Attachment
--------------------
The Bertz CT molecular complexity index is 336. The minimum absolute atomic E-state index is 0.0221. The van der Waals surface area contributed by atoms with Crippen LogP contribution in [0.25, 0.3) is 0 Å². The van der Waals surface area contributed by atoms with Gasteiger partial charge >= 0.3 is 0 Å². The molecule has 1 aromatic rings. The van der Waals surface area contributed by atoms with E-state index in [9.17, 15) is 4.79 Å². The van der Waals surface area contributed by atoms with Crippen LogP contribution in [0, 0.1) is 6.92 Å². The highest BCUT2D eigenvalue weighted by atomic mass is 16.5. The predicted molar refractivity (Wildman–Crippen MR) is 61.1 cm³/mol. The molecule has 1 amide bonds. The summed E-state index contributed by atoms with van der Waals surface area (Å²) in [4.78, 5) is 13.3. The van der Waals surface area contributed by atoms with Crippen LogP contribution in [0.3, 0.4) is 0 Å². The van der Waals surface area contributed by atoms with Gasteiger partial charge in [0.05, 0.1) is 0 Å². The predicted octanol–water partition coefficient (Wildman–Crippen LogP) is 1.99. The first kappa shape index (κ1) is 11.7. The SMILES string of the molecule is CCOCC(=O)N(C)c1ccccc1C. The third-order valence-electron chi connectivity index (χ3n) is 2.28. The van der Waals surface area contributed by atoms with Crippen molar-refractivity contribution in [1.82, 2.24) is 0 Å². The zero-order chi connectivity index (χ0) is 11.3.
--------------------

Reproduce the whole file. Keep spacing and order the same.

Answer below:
The Bertz CT molecular complexity index is 336. The minimum absolute atomic E-state index is 0.0221. The van der Waals surface area contributed by atoms with Crippen LogP contribution in [0.25, 0.3) is 0 Å². The van der Waals surface area contributed by atoms with Gasteiger partial charge >= 0.3 is 0 Å². The molecule has 1 aromatic rings. The van der Waals surface area contributed by atoms with E-state index in [9.17, 15) is 4.79 Å². The van der Waals surface area contributed by atoms with Crippen LogP contribution in [0, 0.1) is 6.92 Å². The highest BCUT2D eigenvalue weighted by atomic mass is 16.5. The predicted molar refractivity (Wildman–Crippen MR) is 61.1 cm³/mol. The molecule has 1 amide bonds. The summed E-state index contributed by atoms with van der Waals surface area (Å²) in [4.78, 5) is 13.3. The van der Waals surface area contributed by atoms with Crippen LogP contribution in [0.3, 0.4) is 0 Å². The van der Waals surface area contributed by atoms with Gasteiger partial charge in [0.05, 0.1) is 0 Å². The predicted octanol–water partition coefficient (Wildman–Crippen LogP) is 1.99. The first kappa shape index (κ1) is 11.7. The SMILES string of the molecule is CCOCC(=O)N(C)c1ccccc1C. The third-order valence-electron chi connectivity index (χ3n) is 2.28. The van der Waals surface area contributed by atoms with Crippen molar-refractivity contribution in [1.82, 2.24) is 0 Å². The zero-order chi connectivity index (χ0) is 11.3.